I have to say that I was equally surprised by the positive comments I received. Friends from around the world, some of whom I know only through Facebook, offered words of support and encouragement. They expressed their faith in me and told me I was doing the right thing by following my heart. Cousins and aunts and uncles all chimed in their support as well. One of the messages I received actually came by phone. The daughter of a friend of mine who had read Kiss Kiss Bark told me that because of me, she wants to be a writer when she grows up. Um – yeah. Tugged my heart strings. My family has long been supportive (for the most part, but that’s another blog for another time), and so my restatement of my objective was pretty much met with “Yeah, yeah. We know already,” but I guess that’s what I expected.

The point, I guess, is this: I make my goals public because I want the support. The surprise to me was that I needed to be challenged, too. Have someone say “You can’t,” only makes me yell, “Oh yeah? Watch me!” And as the good news continues to roll in, I will look forward to sharing it with everyone, whether or not they believe in me or support me. Like I said, aggressive marketing!

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9 thoughts on “The Surprising Results of Going Public

  1. Linda L. Bennett says:

    Kim, You are a facinating, intelligent woman & I am happy to be one of your Facebook friends. Much success with your writing career! 😀

  2. Jana Jackman says:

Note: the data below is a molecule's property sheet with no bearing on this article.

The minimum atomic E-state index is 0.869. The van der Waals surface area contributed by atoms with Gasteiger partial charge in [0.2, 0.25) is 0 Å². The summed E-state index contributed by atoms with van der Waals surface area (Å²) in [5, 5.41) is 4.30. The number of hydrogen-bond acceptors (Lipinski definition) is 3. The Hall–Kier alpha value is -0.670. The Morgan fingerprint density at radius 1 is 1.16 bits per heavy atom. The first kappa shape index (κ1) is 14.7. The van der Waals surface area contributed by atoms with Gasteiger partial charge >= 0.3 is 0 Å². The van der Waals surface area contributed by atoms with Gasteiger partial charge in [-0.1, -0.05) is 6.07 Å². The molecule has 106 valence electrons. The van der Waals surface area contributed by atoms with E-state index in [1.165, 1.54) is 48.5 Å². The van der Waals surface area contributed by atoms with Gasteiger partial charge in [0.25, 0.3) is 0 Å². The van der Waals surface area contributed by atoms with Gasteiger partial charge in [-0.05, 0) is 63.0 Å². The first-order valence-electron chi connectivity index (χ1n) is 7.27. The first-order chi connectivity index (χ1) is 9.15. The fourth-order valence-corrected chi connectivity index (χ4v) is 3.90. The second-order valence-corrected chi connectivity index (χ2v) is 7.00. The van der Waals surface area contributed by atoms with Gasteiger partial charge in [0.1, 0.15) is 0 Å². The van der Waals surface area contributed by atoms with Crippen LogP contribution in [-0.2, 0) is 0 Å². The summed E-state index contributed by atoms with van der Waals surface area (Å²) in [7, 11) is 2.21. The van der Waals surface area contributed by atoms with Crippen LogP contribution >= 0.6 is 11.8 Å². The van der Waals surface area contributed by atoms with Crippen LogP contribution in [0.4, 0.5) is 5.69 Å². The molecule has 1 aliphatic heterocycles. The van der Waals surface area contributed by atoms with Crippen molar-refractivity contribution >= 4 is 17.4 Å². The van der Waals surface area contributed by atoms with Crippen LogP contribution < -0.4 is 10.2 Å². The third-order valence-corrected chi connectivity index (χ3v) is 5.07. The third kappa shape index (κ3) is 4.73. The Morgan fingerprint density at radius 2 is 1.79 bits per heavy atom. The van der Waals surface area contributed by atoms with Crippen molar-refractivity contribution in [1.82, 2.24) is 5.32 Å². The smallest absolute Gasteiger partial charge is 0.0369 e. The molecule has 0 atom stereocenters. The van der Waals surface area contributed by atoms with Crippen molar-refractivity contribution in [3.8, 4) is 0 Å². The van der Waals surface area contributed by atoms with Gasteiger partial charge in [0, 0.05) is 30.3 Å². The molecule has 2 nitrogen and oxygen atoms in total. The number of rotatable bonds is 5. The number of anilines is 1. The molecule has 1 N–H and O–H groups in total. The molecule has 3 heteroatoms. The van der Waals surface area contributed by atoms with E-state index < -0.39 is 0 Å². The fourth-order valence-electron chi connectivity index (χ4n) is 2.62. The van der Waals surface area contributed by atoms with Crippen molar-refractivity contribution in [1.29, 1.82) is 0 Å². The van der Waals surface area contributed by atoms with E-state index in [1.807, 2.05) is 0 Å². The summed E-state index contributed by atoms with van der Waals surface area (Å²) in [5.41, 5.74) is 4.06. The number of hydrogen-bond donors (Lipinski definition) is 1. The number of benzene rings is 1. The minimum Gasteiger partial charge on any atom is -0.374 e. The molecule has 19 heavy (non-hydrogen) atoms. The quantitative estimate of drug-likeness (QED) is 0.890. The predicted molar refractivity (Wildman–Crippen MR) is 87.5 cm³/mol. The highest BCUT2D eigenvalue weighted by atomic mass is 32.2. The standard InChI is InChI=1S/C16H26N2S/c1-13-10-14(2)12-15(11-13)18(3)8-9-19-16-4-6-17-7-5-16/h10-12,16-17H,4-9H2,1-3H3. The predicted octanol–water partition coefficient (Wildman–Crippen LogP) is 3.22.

From someone who has known you since your were a little girl who would write the “scripts” for our tape recorded plays, I have always known that you are a creative genius. I’m just happy that the rest of the world gets to know this, too. I will always be in your corner! xo

    • Kim Justesen says:

      Jana,
      You and I were blessed to grow up in an environment that embraced our creativity – and tolerated it to a great extent. I truly believe that without the patience of our friends and family members, we might both have turned out differently – and I like us just the way we are~!

  3. Nicely written, Kim. And what a great reminder to restate our writing goals so the world can hear them.

  4. Joe Rhoad says:

    As one of your writing students, Kim, I fully support your decision. Pursue your dream with passion, faith, courage and tenacity, as I strive to do the same. You inspired me in the past, and still do now.

    • Kim Justesen says:

      Joe, I am so excited for you and what lies ahead for you. I am so inspired by you and my other students. Truly, you all do so much more for me than I could ever offer you.